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The Fact-Free Republican Impeachment Defense

Jonathan Bernstein

(Bloomberg Opinion) -- After three days of public impeachment hearings, it’s becoming clear that there’s not much distance between Democrats and Republicans on the House Intelligence Committee when it comes to the facts as witnesses have presented them.

Republicans have occasionally pushed witnesses over a few specifics, but overall they seem to have little to say about the basic story of what President Donald Trump, his personal lawyer Rudy Giuliani, Ambassador to the European Union Gordon Sondland and other loyalists actually did. They don’t dispute that there was an official Ukraine policy that had been approved of by Congress, most of the executive branch and the president himself, and then another “irregular” one involving Giuliani, Sondland and also the president himself. They don’t dispute what Trump said to Ukrainian President Volodymyr Zelenskiy on the July 25 phone call in which he dangled an invitation to the White House and pressed for an investigation of a leading Democratic rival, former Vice President Joe Biden. They don’t dispute a string of evidence of contacts between Ukrainian officials and Americans working on behalf of the irregular policy. 

The Trump defense at this point doesn’t dispute any of it. It simply asks Americans to ignore all of it. 

The Republican story is that there was a plot to get Trump that involved collusion between House Democrats and the anonymous whistle-blower who alerted intelligence officials to the July 25 call. Most astonishingly, we’re told — by Trump repeatedly and by committee Republicans at Tuesday morning’s session with Jennifer Williams, a foreign service officer who works for Vice President Mike Pence, and Lieutenant Colonel Alexander Vindman of the National Security Council — that this Democratic plot was undermined by the release of the July 25 call record. Republican Representative Jim Jordan of Ohio, facing two nonpartisan witnesses who had listened to the call and considered the president’s actions inappropriate or worse, simply claimed that the call was, as Trump puts it, perfect.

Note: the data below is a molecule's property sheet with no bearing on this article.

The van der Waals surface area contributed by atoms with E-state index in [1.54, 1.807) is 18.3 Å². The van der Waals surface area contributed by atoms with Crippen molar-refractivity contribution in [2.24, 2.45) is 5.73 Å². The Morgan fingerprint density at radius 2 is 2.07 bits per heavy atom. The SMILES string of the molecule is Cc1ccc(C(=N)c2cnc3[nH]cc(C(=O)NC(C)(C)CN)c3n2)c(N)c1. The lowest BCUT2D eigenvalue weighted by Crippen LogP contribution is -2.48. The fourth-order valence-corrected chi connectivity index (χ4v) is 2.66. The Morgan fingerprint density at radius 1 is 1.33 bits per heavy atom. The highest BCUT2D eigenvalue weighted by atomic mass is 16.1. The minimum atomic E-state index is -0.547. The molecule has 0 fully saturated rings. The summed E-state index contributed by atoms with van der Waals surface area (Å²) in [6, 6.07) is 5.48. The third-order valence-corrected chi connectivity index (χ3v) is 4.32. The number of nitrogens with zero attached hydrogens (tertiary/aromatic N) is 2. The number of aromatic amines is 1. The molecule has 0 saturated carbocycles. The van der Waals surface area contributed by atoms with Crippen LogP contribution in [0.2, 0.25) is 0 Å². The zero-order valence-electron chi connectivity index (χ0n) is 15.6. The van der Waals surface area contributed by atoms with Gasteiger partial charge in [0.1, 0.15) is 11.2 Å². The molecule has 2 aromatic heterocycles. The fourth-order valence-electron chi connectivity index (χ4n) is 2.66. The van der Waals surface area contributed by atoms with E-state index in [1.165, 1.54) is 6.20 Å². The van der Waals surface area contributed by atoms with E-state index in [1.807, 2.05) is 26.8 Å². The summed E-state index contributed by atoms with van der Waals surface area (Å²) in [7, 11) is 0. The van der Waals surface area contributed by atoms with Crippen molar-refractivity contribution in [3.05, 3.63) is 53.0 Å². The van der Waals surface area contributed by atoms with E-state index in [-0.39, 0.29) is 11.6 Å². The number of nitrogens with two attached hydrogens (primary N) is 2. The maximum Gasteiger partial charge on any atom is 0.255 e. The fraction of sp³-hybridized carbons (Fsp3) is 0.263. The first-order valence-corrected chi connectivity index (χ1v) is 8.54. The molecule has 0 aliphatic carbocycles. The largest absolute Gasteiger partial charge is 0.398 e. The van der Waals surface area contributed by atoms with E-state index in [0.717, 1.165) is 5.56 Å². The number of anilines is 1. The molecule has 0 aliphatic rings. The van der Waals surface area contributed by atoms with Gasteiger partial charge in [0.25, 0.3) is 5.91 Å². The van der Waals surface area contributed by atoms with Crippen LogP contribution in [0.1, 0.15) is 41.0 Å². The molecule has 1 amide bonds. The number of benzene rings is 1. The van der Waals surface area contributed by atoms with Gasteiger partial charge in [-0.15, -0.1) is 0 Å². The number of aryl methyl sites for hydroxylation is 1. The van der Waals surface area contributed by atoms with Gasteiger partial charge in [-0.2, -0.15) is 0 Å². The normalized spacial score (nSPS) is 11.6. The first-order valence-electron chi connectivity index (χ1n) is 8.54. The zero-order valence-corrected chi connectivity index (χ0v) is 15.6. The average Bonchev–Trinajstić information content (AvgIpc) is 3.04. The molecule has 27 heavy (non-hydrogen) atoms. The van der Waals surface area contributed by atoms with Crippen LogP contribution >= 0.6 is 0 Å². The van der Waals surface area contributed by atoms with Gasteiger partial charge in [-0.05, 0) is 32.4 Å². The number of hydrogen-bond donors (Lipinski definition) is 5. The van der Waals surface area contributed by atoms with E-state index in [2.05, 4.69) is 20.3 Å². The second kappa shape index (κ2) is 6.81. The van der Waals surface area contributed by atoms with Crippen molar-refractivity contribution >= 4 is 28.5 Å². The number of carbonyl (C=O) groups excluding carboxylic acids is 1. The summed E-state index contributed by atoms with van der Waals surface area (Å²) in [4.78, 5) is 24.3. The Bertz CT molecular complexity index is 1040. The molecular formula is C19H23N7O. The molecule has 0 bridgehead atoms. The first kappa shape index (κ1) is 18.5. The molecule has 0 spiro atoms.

To be sure, Republicans have said other things in the hearings so far. They’ve complained a lot about the process. They’ve argued that the president and not staff makes policy, which is irrelevant to the question whether Trump did so corruptly in this case for his personal political benefit. On Tuesday, they argued that if the witnesses didn’t call Trump’s behavior bribery it couldn’t have been bribery, as if (as someone pointed out) what would matter isn’t whether someone reported seeing a house torched but whether the witness used the word “arson” to describe it. And Republicans, especially ranking member Devin Nunes of California, have spent a lot of time drawing attention to discredited accusations about Biden.   

In other words, the only Trump defense that's responsive to the accusations is that everybody should pretend that what Trump said on the call shouldn’t count. It’s not entirely clear whether the president’s claim is that it’s normal and fine for U.S. policy to be based on pressing foreign governments to help him win re-election, or if it’s that everything he and the others said really didn’t have any meaning at all. Either way, his position — and that of most committee Republicans — is that the incriminating call and all the other evidence of a Ukraine pressure campaign were, well, “perfect.” 

That’s going to be good enough for Trump’s strongest supporters, but it’s unlikely to convince anyone else. Very unlikely.

It’s not surprising that House Republicans try to defend a Republican president, although it’s somewhat surprising just how weak their efforts are. The more surprising thing here is how little Republicans on the committee — on the Intelligence Committee — seem to be interested in how U.S. policy was derailed in ways that harmed Ukraine and helped Russia. Even though several committee Republicans have been strong supporters of the regular policy track that Giuliani, Sondland and Trump were undermining.

There actually is room to claim that the irregular policy track was wrong, and that the president’s actions were mistaken and even improper, without agreeing that they merit impeachment and removal. But that would require saying that Trump’s actions were less than perfect, and the president and his radical House allies don’t want to cede that ground to anyone.

To contact the author of this story: Jonathan Bernstein at jbernstein62@bloomberg.net

To contact the editor responsible for this story: Jonathan Landman at jlandman4@bloomberg.net

This column does not necessarily reflect the opinion of the editorial board or Bloomberg LP and its owners.

Jonathan Bernstein is a Bloomberg Opinion columnist covering politics and policy. He taught political science at the University of Texas at San Antonio and DePauw University and wrote A Plain Blog About Politics.

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